Matthew J. Kellett

Website Architect and Developer

Coding For Security

As developers we are faced with the possibility that the code we produce will someday be hacked, this is unfortunately an inevitable part of life on the web. This article will outline some of the precautions you can take to prevent most of these attacks.

There are several different types of attacks which typically used these days:

  • HTML Injection
  • SQL Injection
  • Cross Site Scripting attacks
  • Denial of Service attacks

As well as providing articles around each of these different types of attack, with examples and possible solutions, I will also provide insights into the different techniques and strategies that you can use to combat a wide range of attacks including:

  • Threat Modelling (including STRIDE and DREAD)
  • Security Training and the importance of security awareness
  • Development Life-Cycle security awareness integration

HTML Injection

To kick off the series I am going to cover the first attack type highlighted above, HTML Injection. HTML Injection attacks are simply that, attackers inject code into your pages that causes an action to occur when someone visits your page.

If you provide the functionality for people to upload code or add comments then you may be susceptible to this type of attack. For example, at the bottom of this page you have the ability to add a comment about this article, if I didn't strip out all tags and moderate the comments before they were made visible on the site then something like the example below or worse could be added to your own sites.

Example

In the following example I will highlight just how easy it is to embed JavaScript into code that is then displayed onto the page.

<a title="Test Alert" href="#htmli" onclick="alert('How cool is this?'); return false;" />

This would actually produce something like (click to see the example), however whilst this a painless attempt to inject code by simply displaying a message when someone clicks on the message, the following could prove to be a bit more annoying:

<a title="Test Alert" href="#htmli" onmouseover="alert('How cool is this?'); return false;" />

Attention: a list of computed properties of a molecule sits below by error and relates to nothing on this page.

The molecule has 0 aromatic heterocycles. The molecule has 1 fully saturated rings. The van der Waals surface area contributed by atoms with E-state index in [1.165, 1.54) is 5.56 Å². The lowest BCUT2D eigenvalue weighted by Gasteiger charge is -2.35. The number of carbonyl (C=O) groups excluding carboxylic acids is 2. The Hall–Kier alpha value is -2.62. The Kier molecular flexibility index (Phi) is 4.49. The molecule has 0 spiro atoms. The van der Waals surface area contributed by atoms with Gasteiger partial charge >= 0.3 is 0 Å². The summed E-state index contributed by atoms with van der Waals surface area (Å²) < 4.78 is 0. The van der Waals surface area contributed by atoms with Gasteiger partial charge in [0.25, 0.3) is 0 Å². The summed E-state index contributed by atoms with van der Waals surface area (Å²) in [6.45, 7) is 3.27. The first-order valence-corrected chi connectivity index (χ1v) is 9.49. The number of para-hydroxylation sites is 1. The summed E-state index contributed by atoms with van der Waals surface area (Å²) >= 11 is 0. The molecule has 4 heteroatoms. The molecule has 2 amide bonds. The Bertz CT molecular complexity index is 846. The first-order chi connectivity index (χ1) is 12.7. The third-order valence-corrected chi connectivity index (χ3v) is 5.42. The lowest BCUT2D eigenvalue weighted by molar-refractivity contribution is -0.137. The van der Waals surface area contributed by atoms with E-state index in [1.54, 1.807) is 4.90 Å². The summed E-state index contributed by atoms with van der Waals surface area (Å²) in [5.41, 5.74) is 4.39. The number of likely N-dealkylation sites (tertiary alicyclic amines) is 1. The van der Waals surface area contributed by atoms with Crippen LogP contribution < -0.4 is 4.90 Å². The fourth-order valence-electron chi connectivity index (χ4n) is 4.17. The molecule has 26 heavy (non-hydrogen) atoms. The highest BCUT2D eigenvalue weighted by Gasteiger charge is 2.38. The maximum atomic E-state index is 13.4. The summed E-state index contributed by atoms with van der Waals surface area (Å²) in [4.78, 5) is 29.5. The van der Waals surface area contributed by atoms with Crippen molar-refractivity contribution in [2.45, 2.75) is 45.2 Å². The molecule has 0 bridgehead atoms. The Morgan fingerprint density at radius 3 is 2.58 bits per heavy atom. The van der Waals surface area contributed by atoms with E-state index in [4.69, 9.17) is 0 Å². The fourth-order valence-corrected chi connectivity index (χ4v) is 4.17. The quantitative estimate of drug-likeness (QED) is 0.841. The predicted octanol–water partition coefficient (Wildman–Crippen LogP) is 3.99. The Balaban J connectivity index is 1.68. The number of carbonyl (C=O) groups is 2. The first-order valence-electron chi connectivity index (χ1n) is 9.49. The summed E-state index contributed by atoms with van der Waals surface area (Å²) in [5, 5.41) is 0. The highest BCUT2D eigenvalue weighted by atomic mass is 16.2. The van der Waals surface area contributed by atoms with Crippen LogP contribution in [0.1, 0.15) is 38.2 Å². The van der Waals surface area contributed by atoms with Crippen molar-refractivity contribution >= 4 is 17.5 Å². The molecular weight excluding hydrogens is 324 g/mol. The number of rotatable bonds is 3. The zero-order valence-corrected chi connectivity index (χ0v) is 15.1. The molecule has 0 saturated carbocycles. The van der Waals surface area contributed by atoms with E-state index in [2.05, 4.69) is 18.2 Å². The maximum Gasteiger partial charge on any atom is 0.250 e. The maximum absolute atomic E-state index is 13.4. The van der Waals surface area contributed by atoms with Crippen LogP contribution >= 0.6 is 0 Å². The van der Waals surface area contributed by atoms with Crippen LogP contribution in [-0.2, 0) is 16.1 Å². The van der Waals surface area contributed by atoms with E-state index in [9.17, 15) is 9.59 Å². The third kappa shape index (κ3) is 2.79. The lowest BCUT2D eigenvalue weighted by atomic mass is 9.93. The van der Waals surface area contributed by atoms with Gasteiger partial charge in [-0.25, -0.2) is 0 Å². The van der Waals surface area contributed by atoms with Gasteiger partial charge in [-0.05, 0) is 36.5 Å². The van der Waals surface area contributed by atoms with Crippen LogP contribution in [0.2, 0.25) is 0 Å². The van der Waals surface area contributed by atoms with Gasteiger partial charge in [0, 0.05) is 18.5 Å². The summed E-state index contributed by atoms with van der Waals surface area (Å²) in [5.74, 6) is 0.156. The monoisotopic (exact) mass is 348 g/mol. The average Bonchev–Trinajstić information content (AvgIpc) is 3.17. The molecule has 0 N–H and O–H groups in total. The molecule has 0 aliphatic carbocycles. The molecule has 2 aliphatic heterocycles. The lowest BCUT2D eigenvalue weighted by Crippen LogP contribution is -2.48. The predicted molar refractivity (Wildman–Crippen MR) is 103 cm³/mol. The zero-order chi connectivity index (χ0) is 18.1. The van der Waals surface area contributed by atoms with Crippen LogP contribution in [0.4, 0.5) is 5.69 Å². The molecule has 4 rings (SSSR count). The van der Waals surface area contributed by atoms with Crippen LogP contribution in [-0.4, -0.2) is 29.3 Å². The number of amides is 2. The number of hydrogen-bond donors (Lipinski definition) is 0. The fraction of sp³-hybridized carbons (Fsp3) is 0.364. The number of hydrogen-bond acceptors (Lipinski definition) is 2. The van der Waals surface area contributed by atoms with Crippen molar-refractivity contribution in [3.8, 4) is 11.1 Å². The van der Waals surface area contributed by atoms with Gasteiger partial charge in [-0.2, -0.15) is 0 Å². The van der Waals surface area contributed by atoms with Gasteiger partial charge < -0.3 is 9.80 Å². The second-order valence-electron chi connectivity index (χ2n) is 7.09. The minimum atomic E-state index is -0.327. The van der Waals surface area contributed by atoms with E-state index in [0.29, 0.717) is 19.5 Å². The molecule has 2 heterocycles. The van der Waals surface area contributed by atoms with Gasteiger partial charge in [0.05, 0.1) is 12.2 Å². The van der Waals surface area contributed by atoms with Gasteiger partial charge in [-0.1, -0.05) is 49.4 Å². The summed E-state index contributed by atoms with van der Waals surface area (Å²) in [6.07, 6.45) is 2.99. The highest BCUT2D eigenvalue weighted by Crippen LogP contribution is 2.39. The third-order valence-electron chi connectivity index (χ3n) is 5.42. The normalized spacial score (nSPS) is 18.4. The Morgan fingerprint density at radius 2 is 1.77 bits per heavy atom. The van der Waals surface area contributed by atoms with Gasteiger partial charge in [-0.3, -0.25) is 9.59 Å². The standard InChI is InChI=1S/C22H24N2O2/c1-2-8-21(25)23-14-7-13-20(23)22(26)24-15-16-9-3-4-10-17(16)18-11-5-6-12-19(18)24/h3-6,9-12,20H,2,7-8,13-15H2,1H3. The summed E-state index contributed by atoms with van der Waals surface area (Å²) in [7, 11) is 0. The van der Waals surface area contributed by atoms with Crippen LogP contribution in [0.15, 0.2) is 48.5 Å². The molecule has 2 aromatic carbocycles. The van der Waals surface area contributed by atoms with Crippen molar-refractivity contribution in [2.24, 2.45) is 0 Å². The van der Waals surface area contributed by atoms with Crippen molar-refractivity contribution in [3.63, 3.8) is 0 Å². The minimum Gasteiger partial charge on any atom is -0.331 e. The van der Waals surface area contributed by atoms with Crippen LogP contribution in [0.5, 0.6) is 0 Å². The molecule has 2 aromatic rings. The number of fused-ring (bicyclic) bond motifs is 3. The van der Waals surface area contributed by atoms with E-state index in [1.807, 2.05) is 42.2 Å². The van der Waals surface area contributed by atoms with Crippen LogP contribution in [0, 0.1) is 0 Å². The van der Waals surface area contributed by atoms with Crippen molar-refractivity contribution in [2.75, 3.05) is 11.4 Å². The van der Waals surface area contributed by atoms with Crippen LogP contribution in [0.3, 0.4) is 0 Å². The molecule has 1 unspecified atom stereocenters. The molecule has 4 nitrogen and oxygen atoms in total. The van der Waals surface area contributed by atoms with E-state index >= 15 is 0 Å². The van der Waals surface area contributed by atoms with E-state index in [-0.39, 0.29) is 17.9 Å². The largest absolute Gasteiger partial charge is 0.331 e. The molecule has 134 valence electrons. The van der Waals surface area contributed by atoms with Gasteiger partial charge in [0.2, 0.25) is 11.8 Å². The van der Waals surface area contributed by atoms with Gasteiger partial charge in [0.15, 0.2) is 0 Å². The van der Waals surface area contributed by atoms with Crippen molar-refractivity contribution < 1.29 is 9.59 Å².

Which would cause the alert to appear every time you hover over this section.

Obviously I'm not going to put anything to detrimental into this article but you should be able to see the potential damage that someone could cause to your visitors in the event that they have the ability to add code to your site.

It is also worth noting here that links are not the only things that can be affected by HTML injection. Basically, any and all tags are susceptible to this type of attack sad smiley

Solutions

The most straight forward way to prevent this type of attack is to not allow users to upload anything to your sites, however this doesn't provide a great user experience and doesn't allow for feedback to left.

Luckily there are a few alternatives to not allowing users to upload comments etc to your site, the easiest of these alternatives is to use the PHP function strip_tags and regex to remove all tags and errornous code, leaving plain text to be displayed on the site. The snippet below shows a simple cleanse function that you can use to cleanse user input with.

<?php
function Cleanse_String($input) {
	// can also use strip_tags but there are times when that breaks (see php.net for details)

	// strip out the tags
	$cleansed = preg_replace('/<[^>]*>/', '', $input);

	// check remaining text for errornous code
	$cleansed = preg_replace('#[^a-z0-9_]#i', '', $cleansed);

	return $cleansed;
}
?>
				

Please don't rely on this function for cleaning your data, there are plenty of other checks that need to be carried out.

Another method for cleansing this output is to make use of a service that already handles this type of input, for example, the Facebook API allows you to make use of their API to add comments to your site, this is a little trickier to do than simply cleansing the output but has the added benefit of increasing social media integration for your site.

Conclusion

In conclusion, relying on users to enter "nice" values into text areas, text inputs or any other form of input is not a good idea, all user input should be checked and doubled checked before displaying it onto your website.

Keep an eye out for the other articles in this series arriving shortly cool :D Please let me know what you think about this article and if there are any aspects you want me to cover then drop me a message.

Prevent SQL Injection

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Coding For Security

Below are the articles in this coding for security series.